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An Evidence-Based Approach To Traumatic Pain Management In The Emergency Department (Trauma CME) - $39.00
August 2012 (Volume 14, Number 8)
This issue includes 4 AMA PRA Category 1 CreditsTM, 4 ACEP Category 1 credits, 4 AAFP Prescribed credits, and 4 AOA Category 2A or 2B CME credits.
Christopher R. Tainter, MD, RDMS
Assistant Residency Director, Director of Medical Student Education, Department of Emergency Medicine, University of Oklahoma School of Community Medicine, Tulsa, OK
Ashika Jain, MD, RDMS
Department of Emergency Medicine and Trauma Critical Care, Kings County Hospital Center, Brooklyn, NY
Monica K. Wattana, MD
Fellow, Emergency Oncology/Pain Management, The University of Texas MD Anderson Cancer Center, Houston, TX
Painful traumatic injuries account for a large portion of emergency department visits. Injuries may occur through various mechanisms, and many patient and provider factors affect the success of treatment. Not all injuries or patients should be treated in exactly the same fashion, and an understanding of these factors is important to providing optimal care. Medications, management strategies, and methods of evaluation have been studied with varying depth and success. Regional anesthetic techniques and nonpharmacologic means can help minimize the use of systemic agents that may have unwanted side effects. Diagnostic evaluation should not detract from symptomatic treatment. This evidence-based review summarizes the pathophysiology, historical factors, diagnostic strategies, and demographics that influence the experience of pain and provides recommendations for a variety of treatment options.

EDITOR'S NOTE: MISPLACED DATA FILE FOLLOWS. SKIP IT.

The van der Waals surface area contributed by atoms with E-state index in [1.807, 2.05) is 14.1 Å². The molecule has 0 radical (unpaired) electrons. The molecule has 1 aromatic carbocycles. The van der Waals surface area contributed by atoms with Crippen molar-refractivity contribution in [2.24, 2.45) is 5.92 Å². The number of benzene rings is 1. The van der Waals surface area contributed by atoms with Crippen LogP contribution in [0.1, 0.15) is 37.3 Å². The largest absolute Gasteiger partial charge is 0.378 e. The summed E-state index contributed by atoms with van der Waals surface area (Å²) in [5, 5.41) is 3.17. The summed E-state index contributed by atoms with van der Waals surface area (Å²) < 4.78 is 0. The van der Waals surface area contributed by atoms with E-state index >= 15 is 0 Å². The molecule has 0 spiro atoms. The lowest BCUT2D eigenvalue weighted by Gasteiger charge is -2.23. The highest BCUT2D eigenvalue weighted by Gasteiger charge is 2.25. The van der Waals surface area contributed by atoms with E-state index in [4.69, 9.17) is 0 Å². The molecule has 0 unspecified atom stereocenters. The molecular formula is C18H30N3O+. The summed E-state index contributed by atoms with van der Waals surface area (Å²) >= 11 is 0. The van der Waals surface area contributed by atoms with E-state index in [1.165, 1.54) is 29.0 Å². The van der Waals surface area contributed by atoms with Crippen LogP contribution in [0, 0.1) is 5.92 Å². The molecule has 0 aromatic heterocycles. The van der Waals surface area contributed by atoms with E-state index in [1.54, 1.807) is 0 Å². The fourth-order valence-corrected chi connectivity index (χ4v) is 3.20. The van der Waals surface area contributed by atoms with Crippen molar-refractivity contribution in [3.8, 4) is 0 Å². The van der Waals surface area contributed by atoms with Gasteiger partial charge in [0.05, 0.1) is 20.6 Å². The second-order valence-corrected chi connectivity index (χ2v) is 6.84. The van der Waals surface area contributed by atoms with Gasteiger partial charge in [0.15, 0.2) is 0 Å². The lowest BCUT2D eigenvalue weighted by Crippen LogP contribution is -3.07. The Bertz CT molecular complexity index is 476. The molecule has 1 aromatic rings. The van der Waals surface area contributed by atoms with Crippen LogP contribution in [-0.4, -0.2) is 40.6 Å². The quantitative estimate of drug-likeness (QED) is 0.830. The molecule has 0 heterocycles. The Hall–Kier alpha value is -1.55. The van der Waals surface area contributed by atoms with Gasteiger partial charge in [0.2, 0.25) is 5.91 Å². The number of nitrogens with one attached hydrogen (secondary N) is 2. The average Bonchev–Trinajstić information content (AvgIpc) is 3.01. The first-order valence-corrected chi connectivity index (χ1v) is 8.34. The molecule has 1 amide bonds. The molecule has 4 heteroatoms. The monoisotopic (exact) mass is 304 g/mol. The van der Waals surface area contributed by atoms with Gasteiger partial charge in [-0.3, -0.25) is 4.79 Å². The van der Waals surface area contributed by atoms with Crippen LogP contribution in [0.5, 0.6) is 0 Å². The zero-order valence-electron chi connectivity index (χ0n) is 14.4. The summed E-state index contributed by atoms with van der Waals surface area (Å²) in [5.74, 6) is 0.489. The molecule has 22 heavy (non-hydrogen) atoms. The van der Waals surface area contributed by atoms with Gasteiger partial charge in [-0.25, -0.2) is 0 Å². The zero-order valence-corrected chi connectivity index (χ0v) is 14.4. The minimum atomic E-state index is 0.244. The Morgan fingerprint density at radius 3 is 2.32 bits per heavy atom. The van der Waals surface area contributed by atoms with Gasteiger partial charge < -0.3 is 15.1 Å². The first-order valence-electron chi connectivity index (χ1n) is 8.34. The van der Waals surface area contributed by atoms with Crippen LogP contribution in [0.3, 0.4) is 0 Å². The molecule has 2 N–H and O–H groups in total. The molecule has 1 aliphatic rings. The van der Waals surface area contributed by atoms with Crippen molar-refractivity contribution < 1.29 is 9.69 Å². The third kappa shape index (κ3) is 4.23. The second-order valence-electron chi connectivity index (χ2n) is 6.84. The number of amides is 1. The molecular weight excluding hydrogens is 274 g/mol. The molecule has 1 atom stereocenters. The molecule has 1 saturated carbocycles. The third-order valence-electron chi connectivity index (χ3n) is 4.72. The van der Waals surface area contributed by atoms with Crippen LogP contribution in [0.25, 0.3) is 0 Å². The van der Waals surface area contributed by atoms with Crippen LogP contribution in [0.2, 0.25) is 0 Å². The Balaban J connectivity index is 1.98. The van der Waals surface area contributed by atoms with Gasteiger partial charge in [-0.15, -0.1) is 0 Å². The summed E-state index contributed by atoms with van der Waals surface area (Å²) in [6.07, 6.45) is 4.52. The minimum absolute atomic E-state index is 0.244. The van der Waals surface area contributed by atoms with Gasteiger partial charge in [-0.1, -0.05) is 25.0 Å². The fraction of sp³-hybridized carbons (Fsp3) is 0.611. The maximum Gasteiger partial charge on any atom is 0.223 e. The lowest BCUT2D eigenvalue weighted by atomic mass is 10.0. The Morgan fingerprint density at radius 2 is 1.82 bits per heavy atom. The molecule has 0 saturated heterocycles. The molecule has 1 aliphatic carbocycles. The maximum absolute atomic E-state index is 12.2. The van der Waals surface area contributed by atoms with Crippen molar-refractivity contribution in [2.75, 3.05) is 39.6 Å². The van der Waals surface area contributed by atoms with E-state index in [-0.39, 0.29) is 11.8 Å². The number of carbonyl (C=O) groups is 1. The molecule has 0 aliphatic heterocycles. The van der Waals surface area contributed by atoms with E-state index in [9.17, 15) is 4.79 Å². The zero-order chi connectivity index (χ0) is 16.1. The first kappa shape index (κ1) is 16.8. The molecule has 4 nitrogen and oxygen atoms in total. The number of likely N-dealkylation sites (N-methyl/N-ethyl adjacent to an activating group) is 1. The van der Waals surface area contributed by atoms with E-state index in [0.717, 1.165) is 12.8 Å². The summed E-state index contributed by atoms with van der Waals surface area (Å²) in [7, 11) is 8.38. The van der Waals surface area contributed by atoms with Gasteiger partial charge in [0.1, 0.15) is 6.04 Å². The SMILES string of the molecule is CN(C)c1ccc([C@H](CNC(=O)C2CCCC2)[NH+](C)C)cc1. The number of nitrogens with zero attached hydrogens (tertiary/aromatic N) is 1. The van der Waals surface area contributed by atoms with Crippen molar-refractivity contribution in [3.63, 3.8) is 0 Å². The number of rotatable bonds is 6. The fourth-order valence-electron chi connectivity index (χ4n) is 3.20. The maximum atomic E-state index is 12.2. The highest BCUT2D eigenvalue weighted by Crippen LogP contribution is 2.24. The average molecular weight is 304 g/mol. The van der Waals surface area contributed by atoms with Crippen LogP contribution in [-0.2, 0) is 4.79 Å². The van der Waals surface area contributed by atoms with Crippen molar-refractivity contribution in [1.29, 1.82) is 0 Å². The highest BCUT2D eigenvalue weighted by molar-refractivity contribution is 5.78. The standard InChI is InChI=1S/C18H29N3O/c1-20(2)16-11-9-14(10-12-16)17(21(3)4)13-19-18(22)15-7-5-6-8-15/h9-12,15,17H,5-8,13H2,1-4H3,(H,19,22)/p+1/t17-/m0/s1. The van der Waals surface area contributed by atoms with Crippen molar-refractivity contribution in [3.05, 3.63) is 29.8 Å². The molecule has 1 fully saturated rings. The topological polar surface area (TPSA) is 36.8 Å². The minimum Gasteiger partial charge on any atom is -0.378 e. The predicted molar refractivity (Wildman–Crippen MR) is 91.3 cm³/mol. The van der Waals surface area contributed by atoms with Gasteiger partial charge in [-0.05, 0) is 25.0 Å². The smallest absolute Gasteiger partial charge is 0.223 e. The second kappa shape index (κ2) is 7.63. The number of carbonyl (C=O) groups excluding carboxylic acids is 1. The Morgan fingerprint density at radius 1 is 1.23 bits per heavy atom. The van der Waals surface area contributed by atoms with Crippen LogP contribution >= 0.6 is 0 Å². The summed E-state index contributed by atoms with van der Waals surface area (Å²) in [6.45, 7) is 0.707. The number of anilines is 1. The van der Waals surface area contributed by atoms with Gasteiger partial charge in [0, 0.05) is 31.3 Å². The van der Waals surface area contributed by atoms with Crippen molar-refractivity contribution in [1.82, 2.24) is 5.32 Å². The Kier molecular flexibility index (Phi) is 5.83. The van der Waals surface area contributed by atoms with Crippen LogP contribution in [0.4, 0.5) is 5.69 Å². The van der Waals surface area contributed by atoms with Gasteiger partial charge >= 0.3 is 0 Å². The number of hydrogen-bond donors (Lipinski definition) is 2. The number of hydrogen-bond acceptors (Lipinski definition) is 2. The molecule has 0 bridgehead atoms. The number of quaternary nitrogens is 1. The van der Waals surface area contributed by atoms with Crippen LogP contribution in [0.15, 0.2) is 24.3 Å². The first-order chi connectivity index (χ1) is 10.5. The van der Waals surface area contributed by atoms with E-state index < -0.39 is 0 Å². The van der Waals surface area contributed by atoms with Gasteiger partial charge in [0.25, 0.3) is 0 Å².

Excerpt from issue
A 65-year-old man with a history of COPD on home oxygen presents to your busy ED with an injury to his right hand from a fall. He states that he was walking across his living room and tripped over the oxygen tubing. As he tried to catch himself on a nearby table, he felt a painful “pop” in his hand. He denies any other injuries or pain, did not hit his head, and had no loss of consciousness or vertigo. In addition to his COPD, he has a history of coronary artery disease, hypertension, and smoking. His vital signs include a normal pulse rate and normal blood pressure. He is breathing 20 times per minute, and his oxygen saturation is 93% on 2 liters of oxygen by nasal cannula (which he uses at home). He has scattered expiratory wheezing, but he appears in no distress. You notice an obvious rotational deformity with localized swelling of his right hand. The remainder of his examination is unremarkable. He is currently experiencing minimal pain at rest, but he is unable to tolerate any movement of his hand. An x-ray shows an angulated fracture of the fifth metacarpal, which will require reduction. His family is concerned about the risks of medication you might consider because of his other medical problems. You are concerned too, since the last thing you want to do is complicate this patient’s care.